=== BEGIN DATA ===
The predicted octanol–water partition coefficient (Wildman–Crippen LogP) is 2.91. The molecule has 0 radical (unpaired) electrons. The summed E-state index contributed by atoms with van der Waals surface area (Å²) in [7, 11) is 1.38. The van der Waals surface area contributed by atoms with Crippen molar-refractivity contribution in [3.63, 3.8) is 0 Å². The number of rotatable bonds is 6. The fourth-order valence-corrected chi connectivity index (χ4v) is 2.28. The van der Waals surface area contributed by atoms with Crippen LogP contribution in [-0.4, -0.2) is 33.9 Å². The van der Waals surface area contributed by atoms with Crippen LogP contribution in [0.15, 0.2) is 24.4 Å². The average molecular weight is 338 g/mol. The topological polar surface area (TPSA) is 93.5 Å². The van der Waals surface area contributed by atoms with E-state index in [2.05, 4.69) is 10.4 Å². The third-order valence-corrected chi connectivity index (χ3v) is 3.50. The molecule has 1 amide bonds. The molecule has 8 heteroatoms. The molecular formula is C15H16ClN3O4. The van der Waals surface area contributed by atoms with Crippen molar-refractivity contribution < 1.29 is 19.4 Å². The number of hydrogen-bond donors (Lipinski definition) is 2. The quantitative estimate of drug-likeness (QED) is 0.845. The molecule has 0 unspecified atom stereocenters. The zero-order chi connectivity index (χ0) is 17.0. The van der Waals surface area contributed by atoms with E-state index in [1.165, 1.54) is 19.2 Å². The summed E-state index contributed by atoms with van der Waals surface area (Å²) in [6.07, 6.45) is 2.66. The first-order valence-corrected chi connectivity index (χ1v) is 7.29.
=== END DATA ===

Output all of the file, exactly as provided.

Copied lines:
The predicted octanol–water partition coefficient (Wildman–Crippen LogP) is 2.91. The molecule has 0 radical (unpaired) electrons. The summed E-state index contributed by atoms with van der Waals surface area (Å²) in [7, 11) is 1.38. The van der Waals surface area contributed by atoms with Crippen molar-refractivity contribution in [3.63, 3.8) is 0 Å². The number of rotatable bonds is 6. The fourth-order valence-corrected chi connectivity index (χ4v) is 2.28. The van der Waals surface area contributed by atoms with Crippen LogP contribution in [-0.4, -0.2) is 33.9 Å². The van der Waals surface area contributed by atoms with Crippen LogP contribution in [0.15, 0.2) is 24.4 Å². The average molecular weight is 338 g/mol. The topological polar surface area (TPSA) is 93.5 Å². The van der Waals surface area contributed by atoms with E-state index in [2.05, 4.69) is 10.4 Å². The third-order valence-corrected chi connectivity index (χ3v) is 3.50. The molecule has 1 amide bonds. The molecule has 8 heteroatoms. The molecular formula is C15H16ClN3O4. The van der Waals surface area contributed by atoms with Crippen molar-refractivity contribution < 1.29 is 19.4 Å². The number of hydrogen-bond donors (Lipinski definition) is 2. The quantitative estimate of drug-likeness (QED) is 0.845. The molecule has 0 unspecified atom stereocenters. The zero-order chi connectivity index (χ0) is 17.0. The van der Waals surface area contributed by atoms with E-state index in [1.165, 1.54) is 19.2 Å². The summed E-state index contributed by atoms with van der Waals surface area (Å²) in [6.07, 6.45) is 2.66. The first-order valence-corrected chi connectivity index (χ1v) is 7.29.